Silicate Glasses

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Silicate glasses are considered one of the "most brittle" materials in public opinion. However, at the micrometer scale the material shows sign of plastic deformation.

My work in this field concentrates on understating how microscopic plasticity can effect the macroscopic loadbearing capacity of sodium and soda-lime silicate glasses (commonly known as structural or window glass).

It is a well-known phenomenon, if a windshield of a car is being hit it develops a spider web-like crack pattern. The phenomenon responsible for the crack branching lies in the microstructure. When the rate of the released elastic energy reaches a critical value (which is needed to open a unit crack length) the forming crack finds a way to dissipate more energy. As a result, the initial crack splits up into two branches.

More about the high-speed experiments conducted on tempered glass specimens can be found in our previous paper.

Glasses can be considered homogenous an isotropic at a fairly small scale (few nanometers). Therefore, to understand their failure mechanism atomistic simulations provide a valuable insight.

In the framework of the MultiSil (ANR-13-BS09-0012) project in collaboration with Anne Tanguy (INSA de Lyon), Etienne Barthel (ESPCI), Guillaume Kermouche and Patrick Ganster (MINES) I studied the atomistic mechanism (details here and here) and the final load bearing capacity (more here) of different silicate glass compositions. The developed yield criterion was implemented in a finite element code (details here), which provided the opportunity to compare and fine-tune our model with real life experiments. Micropillar and microsphere compression tests allowed us to precisely identify the material constants and to propose a physically based yield model, for macroscopically brittle materials. An impressive video can be found here as supplementary material, which shows that silica glass (a macroscopically brittle material) can be deformed a room temperature like play dough.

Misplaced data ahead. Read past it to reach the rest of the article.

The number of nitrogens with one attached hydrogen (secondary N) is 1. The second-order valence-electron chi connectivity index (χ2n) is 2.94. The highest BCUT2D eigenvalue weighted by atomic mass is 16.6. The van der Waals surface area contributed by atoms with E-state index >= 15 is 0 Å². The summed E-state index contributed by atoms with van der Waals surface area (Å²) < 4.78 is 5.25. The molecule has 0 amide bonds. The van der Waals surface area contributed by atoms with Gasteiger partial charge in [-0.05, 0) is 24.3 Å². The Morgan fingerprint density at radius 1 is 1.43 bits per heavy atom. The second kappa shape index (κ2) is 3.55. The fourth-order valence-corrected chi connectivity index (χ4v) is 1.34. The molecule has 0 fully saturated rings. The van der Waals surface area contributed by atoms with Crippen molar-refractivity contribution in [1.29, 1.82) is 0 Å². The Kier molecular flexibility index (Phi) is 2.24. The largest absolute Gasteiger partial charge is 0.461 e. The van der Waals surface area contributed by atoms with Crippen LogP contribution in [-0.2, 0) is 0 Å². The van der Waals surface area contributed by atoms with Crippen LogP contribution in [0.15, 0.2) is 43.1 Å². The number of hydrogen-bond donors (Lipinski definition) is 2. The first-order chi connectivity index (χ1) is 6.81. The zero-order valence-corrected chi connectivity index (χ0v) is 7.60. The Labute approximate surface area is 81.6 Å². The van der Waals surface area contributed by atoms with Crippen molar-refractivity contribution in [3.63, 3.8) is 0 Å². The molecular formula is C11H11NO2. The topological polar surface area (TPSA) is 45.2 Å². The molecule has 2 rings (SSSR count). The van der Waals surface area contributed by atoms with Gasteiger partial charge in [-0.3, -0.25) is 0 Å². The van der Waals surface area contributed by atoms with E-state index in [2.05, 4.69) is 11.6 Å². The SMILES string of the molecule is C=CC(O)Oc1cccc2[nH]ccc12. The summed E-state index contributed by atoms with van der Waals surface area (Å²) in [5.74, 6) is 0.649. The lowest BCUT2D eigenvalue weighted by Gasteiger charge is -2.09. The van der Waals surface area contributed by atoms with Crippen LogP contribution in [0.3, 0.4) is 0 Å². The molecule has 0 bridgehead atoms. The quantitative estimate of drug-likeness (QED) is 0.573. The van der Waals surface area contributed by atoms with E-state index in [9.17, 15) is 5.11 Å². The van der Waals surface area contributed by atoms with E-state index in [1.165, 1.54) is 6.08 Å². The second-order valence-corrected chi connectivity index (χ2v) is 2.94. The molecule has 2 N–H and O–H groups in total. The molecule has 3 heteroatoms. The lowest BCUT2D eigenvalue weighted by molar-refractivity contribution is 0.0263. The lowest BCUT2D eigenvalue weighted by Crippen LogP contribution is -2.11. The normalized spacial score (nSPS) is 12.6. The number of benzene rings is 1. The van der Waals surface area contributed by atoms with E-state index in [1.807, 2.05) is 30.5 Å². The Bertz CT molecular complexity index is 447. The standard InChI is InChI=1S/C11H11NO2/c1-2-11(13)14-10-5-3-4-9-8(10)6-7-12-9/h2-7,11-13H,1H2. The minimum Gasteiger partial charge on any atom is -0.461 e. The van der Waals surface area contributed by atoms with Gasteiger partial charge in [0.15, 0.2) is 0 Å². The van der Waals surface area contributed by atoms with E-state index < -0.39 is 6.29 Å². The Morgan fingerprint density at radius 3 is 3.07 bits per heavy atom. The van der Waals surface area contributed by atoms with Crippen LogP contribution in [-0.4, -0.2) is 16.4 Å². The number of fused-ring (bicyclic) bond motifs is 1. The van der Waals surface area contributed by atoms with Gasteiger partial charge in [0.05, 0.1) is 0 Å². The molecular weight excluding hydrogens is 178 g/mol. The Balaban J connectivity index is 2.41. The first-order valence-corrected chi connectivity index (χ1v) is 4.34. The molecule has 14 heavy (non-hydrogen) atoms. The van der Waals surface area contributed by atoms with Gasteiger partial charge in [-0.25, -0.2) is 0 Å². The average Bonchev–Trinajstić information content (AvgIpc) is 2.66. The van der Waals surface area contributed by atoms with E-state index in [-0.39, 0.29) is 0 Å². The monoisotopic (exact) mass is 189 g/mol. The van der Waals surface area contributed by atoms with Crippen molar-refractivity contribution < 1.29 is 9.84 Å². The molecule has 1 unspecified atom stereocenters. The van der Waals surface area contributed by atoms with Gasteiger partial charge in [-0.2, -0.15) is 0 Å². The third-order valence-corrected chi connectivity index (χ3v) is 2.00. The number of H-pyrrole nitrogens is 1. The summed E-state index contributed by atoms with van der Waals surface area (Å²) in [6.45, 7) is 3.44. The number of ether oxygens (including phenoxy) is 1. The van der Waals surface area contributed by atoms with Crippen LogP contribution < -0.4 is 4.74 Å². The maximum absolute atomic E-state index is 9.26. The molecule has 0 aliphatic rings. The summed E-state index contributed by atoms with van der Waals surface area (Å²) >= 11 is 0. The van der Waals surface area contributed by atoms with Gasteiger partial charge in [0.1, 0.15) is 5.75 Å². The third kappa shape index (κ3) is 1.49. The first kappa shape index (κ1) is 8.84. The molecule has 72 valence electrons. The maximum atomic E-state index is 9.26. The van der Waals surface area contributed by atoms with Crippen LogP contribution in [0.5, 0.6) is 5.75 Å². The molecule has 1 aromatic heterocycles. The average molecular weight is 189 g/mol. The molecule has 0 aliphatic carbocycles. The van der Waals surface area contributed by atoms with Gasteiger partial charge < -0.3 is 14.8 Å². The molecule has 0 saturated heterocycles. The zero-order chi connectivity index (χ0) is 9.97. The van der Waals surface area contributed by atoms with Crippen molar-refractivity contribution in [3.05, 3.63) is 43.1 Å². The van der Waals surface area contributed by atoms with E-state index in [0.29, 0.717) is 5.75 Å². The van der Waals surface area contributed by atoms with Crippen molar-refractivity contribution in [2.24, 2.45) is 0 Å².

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Compared to the high yield strength (~6.5 GPa) observed in micro-scale simulations and experiments, the macroscopic design value (0.08 GPa) is several magnitudes lower.

The reason explaining this phenomena lies in the meso-structure. Due to the manufacturing process, microscopic defects are introduced into the glass plate. Due to the covalent bunds between silicon and oxygen, which give the primary strength of the material, the plasticity remains at the crack tip. Therefore, the stress cannot redistribute, as it is shown in metals.

We have used atomic force microscopy and micro X-ray tomography to map and study the geometries of these defects. And indeed we have shown that these defects can cause significant stress increment, which results in the reduction of the macroscopically observed resistance. More about the defects and their stress fields can be found here and here.

The presentation I gave at ESPCI on the 17th of November, 2017 can be downloaded here: Presentation